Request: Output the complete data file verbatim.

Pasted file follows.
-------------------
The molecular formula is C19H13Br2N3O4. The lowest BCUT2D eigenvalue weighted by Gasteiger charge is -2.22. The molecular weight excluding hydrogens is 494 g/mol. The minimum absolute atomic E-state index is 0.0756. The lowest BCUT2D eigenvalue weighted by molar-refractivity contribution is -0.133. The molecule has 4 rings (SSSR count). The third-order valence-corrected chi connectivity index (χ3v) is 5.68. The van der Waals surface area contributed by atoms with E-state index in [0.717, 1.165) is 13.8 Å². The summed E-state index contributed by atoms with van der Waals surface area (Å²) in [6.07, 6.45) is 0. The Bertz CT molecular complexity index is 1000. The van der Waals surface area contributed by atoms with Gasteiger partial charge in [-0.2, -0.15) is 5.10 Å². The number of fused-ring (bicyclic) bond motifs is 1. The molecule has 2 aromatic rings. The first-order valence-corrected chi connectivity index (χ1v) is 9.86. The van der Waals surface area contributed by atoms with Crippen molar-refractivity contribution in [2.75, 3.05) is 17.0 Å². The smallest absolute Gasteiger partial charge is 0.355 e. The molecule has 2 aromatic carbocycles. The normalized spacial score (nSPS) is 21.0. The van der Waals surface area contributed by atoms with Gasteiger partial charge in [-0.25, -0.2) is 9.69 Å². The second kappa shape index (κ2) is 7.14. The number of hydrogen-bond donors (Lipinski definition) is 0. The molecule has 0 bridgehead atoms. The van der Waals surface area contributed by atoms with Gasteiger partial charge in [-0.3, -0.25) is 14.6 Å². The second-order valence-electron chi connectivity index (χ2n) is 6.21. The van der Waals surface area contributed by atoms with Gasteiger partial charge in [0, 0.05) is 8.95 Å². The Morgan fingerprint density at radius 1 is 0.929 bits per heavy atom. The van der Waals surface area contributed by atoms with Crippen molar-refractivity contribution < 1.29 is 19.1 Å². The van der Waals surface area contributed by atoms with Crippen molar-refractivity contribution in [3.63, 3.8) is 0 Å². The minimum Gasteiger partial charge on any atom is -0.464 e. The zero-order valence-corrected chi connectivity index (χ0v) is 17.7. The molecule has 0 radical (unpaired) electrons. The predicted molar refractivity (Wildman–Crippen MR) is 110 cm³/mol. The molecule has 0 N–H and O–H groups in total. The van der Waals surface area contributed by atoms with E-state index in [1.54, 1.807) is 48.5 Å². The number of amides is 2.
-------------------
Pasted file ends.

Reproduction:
The molecular formula is C19H13Br2N3O4. The lowest BCUT2D eigenvalue weighted by Gasteiger charge is -2.22. The molecular weight excluding hydrogens is 494 g/mol. The minimum absolute atomic E-state index is 0.0756. The lowest BCUT2D eigenvalue weighted by molar-refractivity contribution is -0.133. The molecule has 4 rings (SSSR count). The third-order valence-corrected chi connectivity index (χ3v) is 5.68. The van der Waals surface area contributed by atoms with E-state index in [0.717, 1.165) is 13.8 Å². The summed E-state index contributed by atoms with van der Waals surface area (Å²) in [6.07, 6.45) is 0. The Bertz CT molecular complexity index is 1000. The van der Waals surface area contributed by atoms with Gasteiger partial charge in [-0.2, -0.15) is 5.10 Å². The number of fused-ring (bicyclic) bond motifs is 1. The molecule has 2 aromatic rings. The first-order valence-corrected chi connectivity index (χ1v) is 9.86. The van der Waals surface area contributed by atoms with Crippen molar-refractivity contribution in [2.75, 3.05) is 17.0 Å². The smallest absolute Gasteiger partial charge is 0.355 e. The molecule has 2 aromatic carbocycles. The normalized spacial score (nSPS) is 21.0. The van der Waals surface area contributed by atoms with Gasteiger partial charge in [-0.25, -0.2) is 9.69 Å². The second kappa shape index (κ2) is 7.14. The number of hydrogen-bond donors (Lipinski definition) is 0. The molecule has 0 bridgehead atoms. The van der Waals surface area contributed by atoms with Gasteiger partial charge in [-0.3, -0.25) is 14.6 Å². The second-order valence-electron chi connectivity index (χ2n) is 6.21. The van der Waals surface area contributed by atoms with Gasteiger partial charge in [0, 0.05) is 8.95 Å². The Morgan fingerprint density at radius 1 is 0.929 bits per heavy atom. The van der Waals surface area contributed by atoms with Crippen molar-refractivity contribution < 1.29 is 19.1 Å². The van der Waals surface area contributed by atoms with Crippen molar-refractivity contribution in [3.63, 3.8) is 0 Å². The minimum Gasteiger partial charge on any atom is -0.464 e. The zero-order valence-corrected chi connectivity index (χ0v) is 17.7. The molecule has 0 radical (unpaired) electrons. The predicted molar refractivity (Wildman–Crippen MR) is 110 cm³/mol. The molecule has 0 N–H and O–H groups in total. The van der Waals surface area contributed by atoms with E-state index in [1.54, 1.807) is 48.5 Å². The number of amides is 2.